Wednesday, May 16, 2012

Getting Your Fair Share: Documents You Need to Give Your Divorce Lawyer





"Getting Your Fair Share: Documents You Need to Give Your Divorce Lawyer"," They can be important in establishing fault grounds.
 If you are unable to prove your case, you may find that you do not get a fair share of the income, assets, and liabilities.


The documents mentioned in this article are the standard documents which we ask clients for in contested divorce cases and are included in our client divorce manual.
 You should at a minimum gather the documents listed in this article and provide them to your divorce lawyer at a point early in the representation.
 Many of the documents may be necessary early in the litigation and it may take some time to obtain them.
 By providing your lawyer with the information and documents mentioned in this article, you will save be time and money.
 In addition, possession of these documents could help in preventing your spouse from dissipating or secreting any assets.


Income:

Because it is important to establish an accurate picture of your financial situation and that of your spouse, you should gather income tax returns, including personal, corporate, partnership, joint venture or other income tax returns, state and federal, including all attachments thereto (w-2, 1099 and k-1 forms) in your possession or control covering the period of your marriage and separation.
 Don't forget other employment records during the term of the marriage, showing evidence of wages, salaries, bonuses, commissions, raises, promotions, expense accounts, and other benefits or deductions of any kind.


Assets:

Because it is important to identify marital assets, you should also gather any deeds and leases of property in which you or your spouse has an interest together with evidence of all contributions, in cash or otherwise, made by you or on your behalf, toward the acquisition of and maintenance of such real estate during the marriage or thereafter.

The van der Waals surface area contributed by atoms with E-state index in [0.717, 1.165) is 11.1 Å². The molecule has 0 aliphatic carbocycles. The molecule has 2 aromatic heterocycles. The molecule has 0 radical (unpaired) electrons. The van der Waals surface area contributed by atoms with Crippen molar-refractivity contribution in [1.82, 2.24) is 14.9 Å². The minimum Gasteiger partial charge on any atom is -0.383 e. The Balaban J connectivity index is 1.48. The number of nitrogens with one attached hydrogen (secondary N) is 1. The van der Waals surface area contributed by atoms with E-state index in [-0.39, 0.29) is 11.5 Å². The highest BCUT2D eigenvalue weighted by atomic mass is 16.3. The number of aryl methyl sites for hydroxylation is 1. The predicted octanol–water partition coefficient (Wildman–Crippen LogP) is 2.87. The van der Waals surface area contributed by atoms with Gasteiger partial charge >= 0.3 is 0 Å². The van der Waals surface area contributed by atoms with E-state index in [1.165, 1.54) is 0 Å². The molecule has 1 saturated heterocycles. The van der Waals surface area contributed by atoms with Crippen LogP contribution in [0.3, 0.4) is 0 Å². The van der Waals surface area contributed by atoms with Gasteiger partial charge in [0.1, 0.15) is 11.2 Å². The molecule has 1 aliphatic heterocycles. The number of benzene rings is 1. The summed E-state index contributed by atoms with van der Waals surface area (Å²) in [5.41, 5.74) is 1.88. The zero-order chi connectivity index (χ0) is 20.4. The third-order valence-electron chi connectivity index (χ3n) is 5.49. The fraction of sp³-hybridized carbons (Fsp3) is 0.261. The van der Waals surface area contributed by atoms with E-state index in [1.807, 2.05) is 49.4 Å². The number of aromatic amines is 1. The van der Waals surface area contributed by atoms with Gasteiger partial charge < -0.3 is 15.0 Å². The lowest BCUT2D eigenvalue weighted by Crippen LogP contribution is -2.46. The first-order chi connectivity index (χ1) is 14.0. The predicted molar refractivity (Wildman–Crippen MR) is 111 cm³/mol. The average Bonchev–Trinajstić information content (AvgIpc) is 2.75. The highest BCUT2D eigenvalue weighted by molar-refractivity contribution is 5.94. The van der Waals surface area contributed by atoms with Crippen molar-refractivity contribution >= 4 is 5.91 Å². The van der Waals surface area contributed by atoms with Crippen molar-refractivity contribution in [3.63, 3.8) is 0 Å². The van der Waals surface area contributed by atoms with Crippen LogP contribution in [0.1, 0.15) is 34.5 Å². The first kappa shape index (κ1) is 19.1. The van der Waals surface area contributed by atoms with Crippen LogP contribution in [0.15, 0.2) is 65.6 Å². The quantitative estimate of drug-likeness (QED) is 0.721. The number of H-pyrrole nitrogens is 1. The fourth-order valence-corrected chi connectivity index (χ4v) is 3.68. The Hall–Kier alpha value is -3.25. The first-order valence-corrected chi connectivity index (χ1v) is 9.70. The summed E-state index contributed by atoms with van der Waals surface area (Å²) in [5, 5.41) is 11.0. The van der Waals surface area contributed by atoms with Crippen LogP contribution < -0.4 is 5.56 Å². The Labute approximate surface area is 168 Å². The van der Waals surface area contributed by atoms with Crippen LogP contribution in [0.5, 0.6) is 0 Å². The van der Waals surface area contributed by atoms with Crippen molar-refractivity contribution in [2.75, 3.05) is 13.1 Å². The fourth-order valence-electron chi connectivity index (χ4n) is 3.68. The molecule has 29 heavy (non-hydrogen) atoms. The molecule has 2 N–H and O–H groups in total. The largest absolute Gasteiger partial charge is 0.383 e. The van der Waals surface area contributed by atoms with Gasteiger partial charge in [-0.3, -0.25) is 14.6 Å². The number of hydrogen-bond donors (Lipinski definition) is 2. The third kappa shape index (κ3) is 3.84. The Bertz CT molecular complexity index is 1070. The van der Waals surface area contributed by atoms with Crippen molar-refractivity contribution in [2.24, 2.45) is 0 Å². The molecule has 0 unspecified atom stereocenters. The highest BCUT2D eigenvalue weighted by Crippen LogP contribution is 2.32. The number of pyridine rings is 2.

If there are stocks, bonds or mutual funds, you should gather certificates, if available, of accounts owned by either spouse during the marriage or owned by you prior to the marriage or acquired subsequent to the separation.
 If there are pensions, profit sharing plans, 401(K) plans, retirement plans and or deferred compensation plans, you should gather all available documents for your lawyer.


Business Assets:

If you or your spouse has operated a business during your marriage, you should provide your lawyer with your business records or ledgers in your possession and control that are either personal or business-related, together with all accounts and journals.


Personal Property:

Regarding interests in personal property, in addition to personal property returns, you should gather all documents, invoices, contracts, insurance policies, and appraisals on all personal property, including furniture, fixtures, furnishings, equipment, antiques, and any type of collections, owned by you individually, jointly, as trustee or guardian, or through any other person or entity during the term of the marriage.
Be sure to include titles to motor vehicles, as well as, all financing agreements to all motor vehicles owned by you, individually or jointly, at any time during the last five (5) years, including airplanes, boats, motorcycles, automobiles, or any other types of motor vehicles.


Related to both income and assets, your lawyer will need information on your bank accounts and investments.
 If you have brokerage statements from securities and/or commodities dealers or mutual funds maintained by you or your spouse during the marriage, whether jointly or individually, you should provide those statements to your lawyer.
 We have actually been able to discredit a spouse's testimony using information he gave on loan applications.
 If you or your spouse has life insurance policies insuring your life or that of your spouse, you should provide your lawyer with a copy of the policy and any statement of cash value.


Marital Debts:

Besides income and assets, another area to be considered is outstanding debts.
 Be sure to include judgments and pleadings in which you have been a party to, either as Plaintiff or Defendant, during the marriage.


Conclusion:

If you take the time to prepare and to gather documentation of your income, assets and liabilities, you will find that you will be more successful in your efforts to get or to retain your fair share of income, assets and liabilities.



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